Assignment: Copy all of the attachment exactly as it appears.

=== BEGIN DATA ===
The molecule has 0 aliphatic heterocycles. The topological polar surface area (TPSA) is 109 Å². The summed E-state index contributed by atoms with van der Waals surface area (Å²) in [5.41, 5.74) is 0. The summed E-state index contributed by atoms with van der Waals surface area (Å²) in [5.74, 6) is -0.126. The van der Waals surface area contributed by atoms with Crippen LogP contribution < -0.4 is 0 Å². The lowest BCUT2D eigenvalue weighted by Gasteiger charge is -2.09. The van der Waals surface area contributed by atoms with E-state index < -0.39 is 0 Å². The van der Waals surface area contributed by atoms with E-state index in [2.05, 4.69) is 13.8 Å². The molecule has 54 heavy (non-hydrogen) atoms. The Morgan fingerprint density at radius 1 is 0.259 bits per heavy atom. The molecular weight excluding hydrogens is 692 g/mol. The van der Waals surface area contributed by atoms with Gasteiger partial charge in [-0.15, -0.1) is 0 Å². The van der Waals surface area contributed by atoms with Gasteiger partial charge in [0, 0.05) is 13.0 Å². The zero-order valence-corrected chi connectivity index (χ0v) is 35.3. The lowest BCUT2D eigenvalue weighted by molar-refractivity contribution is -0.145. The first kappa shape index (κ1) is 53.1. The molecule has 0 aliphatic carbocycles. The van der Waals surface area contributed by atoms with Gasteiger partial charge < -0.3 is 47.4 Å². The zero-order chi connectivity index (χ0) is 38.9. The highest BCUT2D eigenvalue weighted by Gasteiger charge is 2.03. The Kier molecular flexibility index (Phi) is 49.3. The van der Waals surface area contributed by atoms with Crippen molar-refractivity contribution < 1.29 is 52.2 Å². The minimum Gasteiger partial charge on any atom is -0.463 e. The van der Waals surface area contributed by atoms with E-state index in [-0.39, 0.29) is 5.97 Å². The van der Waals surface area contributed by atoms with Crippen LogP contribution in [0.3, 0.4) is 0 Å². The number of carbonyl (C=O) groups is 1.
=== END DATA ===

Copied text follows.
The molecule has 0 aliphatic heterocycles. The topological polar surface area (TPSA) is 109 Å². The summed E-state index contributed by atoms with van der Waals surface area (Å²) in [5.41, 5.74) is 0. The summed E-state index contributed by atoms with van der Waals surface area (Å²) in [5.74, 6) is -0.126. The van der Waals surface area contributed by atoms with Crippen LogP contribution < -0.4 is 0 Å². The lowest BCUT2D eigenvalue weighted by Gasteiger charge is -2.09. The van der Waals surface area contributed by atoms with E-state index < -0.39 is 0 Å². The van der Waals surface area contributed by atoms with E-state index in [2.05, 4.69) is 13.8 Å². The molecule has 54 heavy (non-hydrogen) atoms. The Morgan fingerprint density at radius 1 is 0.259 bits per heavy atom. The molecular weight excluding hydrogens is 692 g/mol. The van der Waals surface area contributed by atoms with Gasteiger partial charge in [-0.15, -0.1) is 0 Å². The van der Waals surface area contributed by atoms with Gasteiger partial charge in [0, 0.05) is 13.0 Å². The zero-order valence-corrected chi connectivity index (χ0v) is 35.3. The lowest BCUT2D eigenvalue weighted by molar-refractivity contribution is -0.145. The first kappa shape index (κ1) is 53.1. The molecule has 0 aliphatic carbocycles. The van der Waals surface area contributed by atoms with Gasteiger partial charge < -0.3 is 47.4 Å². The zero-order chi connectivity index (χ0) is 38.9. The highest BCUT2D eigenvalue weighted by Gasteiger charge is 2.03. The Kier molecular flexibility index (Phi) is 49.3. The van der Waals surface area contributed by atoms with Crippen molar-refractivity contribution < 1.29 is 52.2 Å². The minimum Gasteiger partial charge on any atom is -0.463 e. The van der Waals surface area contributed by atoms with E-state index in [-0.39, 0.29) is 5.97 Å². The van der Waals surface area contributed by atoms with Crippen LogP contribution in [0.3, 0.4) is 0 Å². The number of carbonyl (C=O) groups is 1.